Earth Matters: Furtive energy (ab)user

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Are you reading this article online?

You may be surprised to know that doing a search to find this column and download the article could be contributing to climate change.
Not able to fall asleep recently I turned on the radio hoping it would lull me to sleep. Actually, I turned on an app on my phone and listened to live streaming of a BBC broadcast.

Ironically, the story I tuned into was about the amount of energy consumed by our modern internet use.
As I write this, it is obvious to me that energy is needed to have data flow to my computer, smartphone or another device via the internet. But I never gave much thought to the amount of energy needed or to the source of that energy.
I didn’t until I couldn’t fall asleep and turned on a live stream of WNYC.
Since then I have learned that a vast amount of energy is needed to flow data to the internet in response to my click of a few buttons. The amount is only increasing as technology gets us data faster, in larger file sizes, and of better visual quality and we rely on access to digital data more and more.

Streaming videos requires a significant amount of energy and web searches and other digital activities that involve complex analysis are even more energy-intensive because of the way data is stored and made available. Popular videos and shows can be cached and made available to viewers while searches and analysis require immediate and continuous energy to execute in real-time.
The energy demands for digital data transmission begin with powering the servers and continue through powering the devices we use to receive the digital data. Energy is needed to distribute content and to store information. Data centers, where computer servers are housed, use significant amounts of energy to keep the servers cool and to enable the servers to store, process and distribute internet traffic.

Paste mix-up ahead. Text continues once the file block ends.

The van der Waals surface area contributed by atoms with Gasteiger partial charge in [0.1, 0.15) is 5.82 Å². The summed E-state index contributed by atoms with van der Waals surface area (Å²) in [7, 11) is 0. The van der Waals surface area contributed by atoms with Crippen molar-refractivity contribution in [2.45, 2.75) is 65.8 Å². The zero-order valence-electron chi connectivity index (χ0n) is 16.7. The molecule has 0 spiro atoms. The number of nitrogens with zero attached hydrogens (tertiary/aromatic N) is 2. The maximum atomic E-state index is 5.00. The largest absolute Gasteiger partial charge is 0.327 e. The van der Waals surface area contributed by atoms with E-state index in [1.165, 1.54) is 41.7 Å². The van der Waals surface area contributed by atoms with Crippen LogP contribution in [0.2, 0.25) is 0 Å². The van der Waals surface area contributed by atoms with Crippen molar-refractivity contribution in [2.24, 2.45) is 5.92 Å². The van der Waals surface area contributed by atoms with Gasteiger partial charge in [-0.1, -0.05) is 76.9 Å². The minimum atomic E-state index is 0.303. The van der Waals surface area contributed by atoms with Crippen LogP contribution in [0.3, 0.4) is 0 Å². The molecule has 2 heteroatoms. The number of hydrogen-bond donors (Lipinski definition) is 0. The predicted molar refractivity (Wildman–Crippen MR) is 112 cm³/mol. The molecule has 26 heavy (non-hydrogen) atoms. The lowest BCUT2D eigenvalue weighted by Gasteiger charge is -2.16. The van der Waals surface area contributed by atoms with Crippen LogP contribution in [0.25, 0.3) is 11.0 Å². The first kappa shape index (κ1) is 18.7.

Most of the data shared and viewed goes through data centers. The United States dedicates approximately 11,000 square meters to data centers, nearly 4 times more than the next closest country, Japan.
According to the BBC, much of the energy used to transmit data digitally, to power the data centers, comes from burning carbon-based fossil fuels. These are the fuels that scientists have established are a significant contributing factor to climate change. The carbon footprint (amount of carbon compound emissions) of the information technology (IT) sector is estimated to be equivalent to that of the aviation industry’s fuel emissions. Some analysts estimate that by 2030, the IT industry will consume as much as 20 percent of the world’s electricity.
This is not hard to imagine considering European data centers increased their energy consumption 25 percent from 2014 to 2017.

The lead scientist of a European Commission-funded project calculated that 5 billion downloads and streams of the song Despacito used as much electricity as 5 African countries, Chad, Guinea-Bissau, Somalia, Sierra Leone and the Central African Republic, combined did in one year.
All streaming or online transmission of data, however, is not the same. Some factors that affect the energy requirement are the efficiency of the device being used and the efficiency of the data center transmitting the data.
For example, terrestrial broadcast TV is more efficient than streaming technologies especially for channels watched by many people.

A mobile phone is more energy-efficient than a TV or a laptop in part because of screen size. Larger, higher-quality screens use more energy. Streaming via wi-fi is more efficient than connecting to 3G or 4G. But, keeping your wi-fi on all the time means you’re consuming energy all the time whether you’re using the wi-fi or not.
As for data centers, those located in cooler places like the underground are more energy efficient. Some are shifting to renewable energy sources which of course is a better option. Others are investing in renewable energy projects to offset their carbon footprint.
Consider all of this the next time you start to aimlessly Google things on your way home or stream some music or video instead of putting in a CD or DVD or turning on the radio. You’ll save money as you use less data (now I understand what we’re paying for!) and you’ll reduce your contribution to climate change.
Next time I can’t sleep I won’t live stream anything. Maybe I’ll read a book.

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